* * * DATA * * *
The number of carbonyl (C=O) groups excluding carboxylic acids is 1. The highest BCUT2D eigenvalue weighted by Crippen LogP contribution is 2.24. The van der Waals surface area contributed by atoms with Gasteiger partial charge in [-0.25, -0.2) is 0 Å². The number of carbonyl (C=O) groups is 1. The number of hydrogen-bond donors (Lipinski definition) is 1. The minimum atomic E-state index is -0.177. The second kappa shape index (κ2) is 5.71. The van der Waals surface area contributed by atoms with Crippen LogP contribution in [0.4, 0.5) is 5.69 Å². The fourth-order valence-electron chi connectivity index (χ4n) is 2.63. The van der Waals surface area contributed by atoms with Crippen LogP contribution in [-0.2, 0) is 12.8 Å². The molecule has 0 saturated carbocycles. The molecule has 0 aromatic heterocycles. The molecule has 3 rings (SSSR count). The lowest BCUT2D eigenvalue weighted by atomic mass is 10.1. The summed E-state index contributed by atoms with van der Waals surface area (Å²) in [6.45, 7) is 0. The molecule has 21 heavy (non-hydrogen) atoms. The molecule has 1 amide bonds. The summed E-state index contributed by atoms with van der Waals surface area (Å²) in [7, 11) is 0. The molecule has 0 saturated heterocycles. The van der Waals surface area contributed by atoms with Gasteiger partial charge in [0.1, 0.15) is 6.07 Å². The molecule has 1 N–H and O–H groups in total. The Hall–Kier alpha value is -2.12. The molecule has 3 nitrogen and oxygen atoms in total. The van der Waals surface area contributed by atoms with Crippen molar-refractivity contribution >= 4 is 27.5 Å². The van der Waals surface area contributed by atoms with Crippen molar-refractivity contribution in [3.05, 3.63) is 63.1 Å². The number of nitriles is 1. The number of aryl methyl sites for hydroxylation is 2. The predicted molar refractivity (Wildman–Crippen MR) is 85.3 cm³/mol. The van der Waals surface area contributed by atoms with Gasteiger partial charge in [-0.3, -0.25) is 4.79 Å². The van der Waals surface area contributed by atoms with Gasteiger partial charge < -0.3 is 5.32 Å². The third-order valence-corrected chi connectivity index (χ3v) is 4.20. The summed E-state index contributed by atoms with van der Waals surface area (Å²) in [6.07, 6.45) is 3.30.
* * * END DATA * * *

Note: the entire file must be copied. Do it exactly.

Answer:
The number of carbonyl (C=O) groups excluding carboxylic acids is 1. The highest BCUT2D eigenvalue weighted by Crippen LogP contribution is 2.24. The van der Waals surface area contributed by atoms with Gasteiger partial charge in [-0.25, -0.2) is 0 Å². The number of carbonyl (C=O) groups is 1. The number of hydrogen-bond donors (Lipinski definition) is 1. The minimum atomic E-state index is -0.177. The second kappa shape index (κ2) is 5.71. The van der Waals surface area contributed by atoms with Crippen LogP contribution in [0.4, 0.5) is 5.69 Å². The fourth-order valence-electron chi connectivity index (χ4n) is 2.63. The van der Waals surface area contributed by atoms with Crippen LogP contribution in [-0.2, 0) is 12.8 Å². The molecule has 0 saturated carbocycles. The molecule has 0 aromatic heterocycles. The molecule has 3 rings (SSSR count). The lowest BCUT2D eigenvalue weighted by atomic mass is 10.1. The summed E-state index contributed by atoms with van der Waals surface area (Å²) in [6.45, 7) is 0. The molecule has 21 heavy (non-hydrogen) atoms. The molecule has 1 amide bonds. The summed E-state index contributed by atoms with van der Waals surface area (Å²) in [7, 11) is 0. The molecule has 0 saturated heterocycles. The van der Waals surface area contributed by atoms with Gasteiger partial charge in [0.1, 0.15) is 6.07 Å². The molecule has 1 N–H and O–H groups in total. The Hall–Kier alpha value is -2.12. The molecule has 3 nitrogen and oxygen atoms in total. The van der Waals surface area contributed by atoms with Crippen molar-refractivity contribution >= 4 is 27.5 Å². The van der Waals surface area contributed by atoms with Crippen molar-refractivity contribution in [3.05, 3.63) is 63.1 Å². The number of nitriles is 1. The number of aryl methyl sites for hydroxylation is 2. The predicted molar refractivity (Wildman–Crippen MR) is 85.3 cm³/mol. The van der Waals surface area contributed by atoms with Gasteiger partial charge in [-0.3, -0.25) is 4.79 Å². The van der Waals surface area contributed by atoms with Gasteiger partial charge < -0.3 is 5.32 Å². The third-order valence-corrected chi connectivity index (χ3v) is 4.20. The summed E-state index contributed by atoms with van der Waals surface area (Å²) in [6.07, 6.45) is 3.30.